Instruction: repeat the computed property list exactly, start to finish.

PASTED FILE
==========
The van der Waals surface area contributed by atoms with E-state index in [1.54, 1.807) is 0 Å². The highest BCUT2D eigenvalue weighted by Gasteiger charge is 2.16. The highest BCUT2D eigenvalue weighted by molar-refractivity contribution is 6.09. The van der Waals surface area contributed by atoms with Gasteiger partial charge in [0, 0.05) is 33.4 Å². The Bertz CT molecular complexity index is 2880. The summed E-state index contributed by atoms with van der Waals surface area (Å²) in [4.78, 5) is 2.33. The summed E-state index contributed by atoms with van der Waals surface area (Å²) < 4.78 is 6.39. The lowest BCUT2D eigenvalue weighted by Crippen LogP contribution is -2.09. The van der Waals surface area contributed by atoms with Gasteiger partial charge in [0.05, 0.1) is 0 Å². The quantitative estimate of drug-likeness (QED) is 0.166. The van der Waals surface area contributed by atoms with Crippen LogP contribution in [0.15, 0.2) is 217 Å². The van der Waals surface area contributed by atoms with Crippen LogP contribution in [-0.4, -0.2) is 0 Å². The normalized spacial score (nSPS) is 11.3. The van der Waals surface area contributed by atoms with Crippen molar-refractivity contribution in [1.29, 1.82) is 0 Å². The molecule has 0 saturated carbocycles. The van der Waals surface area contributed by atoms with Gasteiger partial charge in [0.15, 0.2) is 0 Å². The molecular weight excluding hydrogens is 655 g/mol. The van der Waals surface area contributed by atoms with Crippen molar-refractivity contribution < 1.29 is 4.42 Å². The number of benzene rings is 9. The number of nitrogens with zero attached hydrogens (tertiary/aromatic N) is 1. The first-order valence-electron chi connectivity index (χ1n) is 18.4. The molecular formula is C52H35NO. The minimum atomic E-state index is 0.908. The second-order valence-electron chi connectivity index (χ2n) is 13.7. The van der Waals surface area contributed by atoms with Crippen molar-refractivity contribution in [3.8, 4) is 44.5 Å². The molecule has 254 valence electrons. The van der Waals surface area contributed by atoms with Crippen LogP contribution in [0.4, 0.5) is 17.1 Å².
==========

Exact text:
The van der Waals surface area contributed by atoms with E-state index in [1.54, 1.807) is 0 Å². The highest BCUT2D eigenvalue weighted by Gasteiger charge is 2.16. The highest BCUT2D eigenvalue weighted by molar-refractivity contribution is 6.09. The van der Waals surface area contributed by atoms with Gasteiger partial charge in [0, 0.05) is 33.4 Å². The Bertz CT molecular complexity index is 2880. The summed E-state index contributed by atoms with van der Waals surface area (Å²) in [4.78, 5) is 2.33. The summed E-state index contributed by atoms with van der Waals surface area (Å²) < 4.78 is 6.39. The lowest BCUT2D eigenvalue weighted by Crippen LogP contribution is -2.09. The van der Waals surface area contributed by atoms with Gasteiger partial charge in [0.05, 0.1) is 0 Å². The quantitative estimate of drug-likeness (QED) is 0.166. The van der Waals surface area contributed by atoms with Crippen LogP contribution in [0.15, 0.2) is 217 Å². The van der Waals surface area contributed by atoms with Crippen LogP contribution in [-0.4, -0.2) is 0 Å². The normalized spacial score (nSPS) is 11.3. The van der Waals surface area contributed by atoms with Crippen molar-refractivity contribution in [1.29, 1.82) is 0 Å². The molecule has 0 saturated carbocycles. The van der Waals surface area contributed by atoms with Gasteiger partial charge in [0.15, 0.2) is 0 Å². The molecular weight excluding hydrogens is 655 g/mol. The van der Waals surface area contributed by atoms with Crippen molar-refractivity contribution < 1.29 is 4.42 Å². The number of benzene rings is 9. The number of nitrogens with zero attached hydrogens (tertiary/aromatic N) is 1. The first-order valence-electron chi connectivity index (χ1n) is 18.4. The molecular formula is C52H35NO. The minimum atomic E-state index is 0.908. The second-order valence-electron chi connectivity index (χ2n) is 13.7. The van der Waals surface area contributed by atoms with Crippen molar-refractivity contribution in [3.8, 4) is 44.5 Å². The molecule has 254 valence electrons. The van der Waals surface area contributed by atoms with Crippen LogP contribution in [0.4, 0.5) is 17.1 Å².